WE LANDLUBBER HUMANS tend to think of the Pacific Ocean as one big aquarium where large animals such as whales wander freely, sometimes over large distances.
While this is partly true, in reality it is much more complicated than that.
Take the humpback whale, for example. These 40-tonne leviathans are returning to the British Columbia coast in greater and greater numbers. We’re seeing them sporadically all year-round now, but the real humpback invasion off Victoria happens in late summer and fall as they get ready to migrate for the winter to places such as Mexico and Hawaii.
A recent study casts new light on the makeup of the North Pacific humpback nation. It identifies five distinct populations: Hawaii; Mexico; Central America; Okinawa and the Philippines; and another West Pacific population with unknown breeding grounds.
THE SCIENTISTS EXAMINED nearly 2,200 tissue biopsy samples collected from humpback whales in 10 feeding regions and eight winter breeding regions during a three-year international study known as SPLASH (Structure of Populations, Levels of Abundance and Status of Humpbacks).
SPLASH involved more than 400 researchers in 10 countries, making it the largest study ever conducted on wild whales.
The study team analyzed DNA to describe genetic differences and outline migratory connections between several breeding and feeding grounds.
“Although humpback whales are found in all oceans of the world, North Pacific humpbacks should probably be considered a sub-species at an ocean-basin level, based on genetic isolation of these populations on an evolutionary time scale,” says the study’s lead author Scott Baker, a marine mammal scientist from Oregon State University.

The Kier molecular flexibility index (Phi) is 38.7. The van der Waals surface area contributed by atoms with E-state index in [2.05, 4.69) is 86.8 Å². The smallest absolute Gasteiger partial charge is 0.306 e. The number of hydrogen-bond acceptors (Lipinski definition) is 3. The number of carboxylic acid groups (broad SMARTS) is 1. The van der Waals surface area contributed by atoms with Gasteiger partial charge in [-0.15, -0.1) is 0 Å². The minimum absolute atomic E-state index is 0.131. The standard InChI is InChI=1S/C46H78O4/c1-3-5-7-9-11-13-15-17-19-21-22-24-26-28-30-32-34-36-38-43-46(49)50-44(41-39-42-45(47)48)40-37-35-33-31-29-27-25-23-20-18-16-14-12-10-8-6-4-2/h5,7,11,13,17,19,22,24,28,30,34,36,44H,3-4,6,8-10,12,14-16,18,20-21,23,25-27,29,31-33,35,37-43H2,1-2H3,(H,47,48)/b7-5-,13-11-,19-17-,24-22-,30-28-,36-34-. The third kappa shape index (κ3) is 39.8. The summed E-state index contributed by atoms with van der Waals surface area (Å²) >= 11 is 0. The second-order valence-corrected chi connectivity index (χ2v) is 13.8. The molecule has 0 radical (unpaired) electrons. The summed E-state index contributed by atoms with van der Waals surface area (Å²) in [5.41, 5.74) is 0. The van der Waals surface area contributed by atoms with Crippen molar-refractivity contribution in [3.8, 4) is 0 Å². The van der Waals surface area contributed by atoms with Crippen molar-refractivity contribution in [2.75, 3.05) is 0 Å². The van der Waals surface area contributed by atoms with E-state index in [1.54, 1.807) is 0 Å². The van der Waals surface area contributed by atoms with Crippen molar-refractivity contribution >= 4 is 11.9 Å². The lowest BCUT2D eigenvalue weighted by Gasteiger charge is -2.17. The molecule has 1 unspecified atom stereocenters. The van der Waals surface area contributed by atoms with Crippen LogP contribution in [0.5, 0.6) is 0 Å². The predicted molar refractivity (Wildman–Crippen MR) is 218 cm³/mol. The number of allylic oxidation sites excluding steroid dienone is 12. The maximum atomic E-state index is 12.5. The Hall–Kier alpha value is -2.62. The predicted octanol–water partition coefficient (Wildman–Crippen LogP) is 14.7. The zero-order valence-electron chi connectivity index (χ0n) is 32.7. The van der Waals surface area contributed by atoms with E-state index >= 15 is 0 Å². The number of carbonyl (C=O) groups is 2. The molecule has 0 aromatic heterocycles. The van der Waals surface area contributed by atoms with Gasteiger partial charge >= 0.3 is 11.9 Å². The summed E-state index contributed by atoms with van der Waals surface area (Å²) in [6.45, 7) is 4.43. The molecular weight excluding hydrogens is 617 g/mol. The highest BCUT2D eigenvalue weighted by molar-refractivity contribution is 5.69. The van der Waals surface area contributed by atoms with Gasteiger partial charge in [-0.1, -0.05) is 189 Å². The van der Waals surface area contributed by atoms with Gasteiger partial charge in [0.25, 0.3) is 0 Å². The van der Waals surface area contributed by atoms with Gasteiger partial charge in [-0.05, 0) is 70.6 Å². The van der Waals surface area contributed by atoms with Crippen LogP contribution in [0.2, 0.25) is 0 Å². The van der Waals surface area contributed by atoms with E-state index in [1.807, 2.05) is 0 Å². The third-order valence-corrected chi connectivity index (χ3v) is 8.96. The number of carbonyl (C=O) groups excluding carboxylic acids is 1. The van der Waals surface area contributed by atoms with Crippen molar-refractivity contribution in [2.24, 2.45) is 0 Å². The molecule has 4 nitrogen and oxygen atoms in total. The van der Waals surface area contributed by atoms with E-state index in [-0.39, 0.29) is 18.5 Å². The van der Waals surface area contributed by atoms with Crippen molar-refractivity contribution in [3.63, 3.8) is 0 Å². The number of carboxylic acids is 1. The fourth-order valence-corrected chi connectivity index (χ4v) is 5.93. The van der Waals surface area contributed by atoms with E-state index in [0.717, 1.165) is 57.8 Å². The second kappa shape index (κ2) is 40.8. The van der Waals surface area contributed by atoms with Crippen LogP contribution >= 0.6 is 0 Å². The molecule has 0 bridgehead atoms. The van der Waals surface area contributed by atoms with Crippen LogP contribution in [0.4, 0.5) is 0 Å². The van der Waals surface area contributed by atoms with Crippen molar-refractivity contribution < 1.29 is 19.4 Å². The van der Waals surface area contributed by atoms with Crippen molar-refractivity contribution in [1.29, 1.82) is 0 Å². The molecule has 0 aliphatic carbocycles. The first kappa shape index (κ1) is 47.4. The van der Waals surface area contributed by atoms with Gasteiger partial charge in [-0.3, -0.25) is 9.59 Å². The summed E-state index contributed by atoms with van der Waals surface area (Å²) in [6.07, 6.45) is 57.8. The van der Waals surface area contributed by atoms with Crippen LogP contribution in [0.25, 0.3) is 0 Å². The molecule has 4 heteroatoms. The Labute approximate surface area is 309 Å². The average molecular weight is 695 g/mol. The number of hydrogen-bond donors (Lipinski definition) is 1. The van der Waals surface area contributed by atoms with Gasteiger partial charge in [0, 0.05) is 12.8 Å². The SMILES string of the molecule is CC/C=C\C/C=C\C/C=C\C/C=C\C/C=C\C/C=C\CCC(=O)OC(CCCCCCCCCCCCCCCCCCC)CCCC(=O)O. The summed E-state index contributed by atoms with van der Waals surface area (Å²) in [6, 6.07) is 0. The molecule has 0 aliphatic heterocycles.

The study shows there are multiple distinct populations of humpbacks in the North Pacific. They differ genetically and by geographical distribution, and members of each population usually return year after year to the same breeding and feeding areas.
The SPLASH program used photo identification records—based on the black and white colour pattern and shape of each whale’s tail flukes—to estimate North Pacific humpback numbers at about 22,000.
THIS IS A DRAMATIC COMEBACK from the paltry 1,400 remaining when—after more than a century of over-exploitation—commercial whaling was globally banned in 1966. (Soviet whalers continued to hunt them illegally until 1971.)
Humpback whales are listed as “threatened” under Canada’s Species at Risk Act. Until the 1980s, a humpback was a rare sight off British Columbia. Since then, more than 2,000 individual whales have been identified and catalogued along the BC coast, and that number is growing by four per cent a year.
The SPLASH study shows that most humpbacks feeding off BC migrate to either Mexico or Hawaii. But there’s an interesting geographical division. While most humpbacks north of Vancouver Island head to Hawaii, just over half of humpbacks off southern Vancouver Island seem to prefer Mexico. The rest go to Hawaii or Central America.
“Unlike most terrestrial species, populations of whales within oceans are not isolated by geographic barriers,” says Baker. “Instead, migration routes, feeding grounds and breeding areas are thought to be passed down from mother to calf, persisting throughout a lifetime and from one generation to the next.”
“We think this fidelity to migratory destinations is cultural, not genetic,” adds Baker. “It is this culture that isolates whales, leading to genetic differentiation—and ultimately, the five distinct populations identified in the North Pacific.”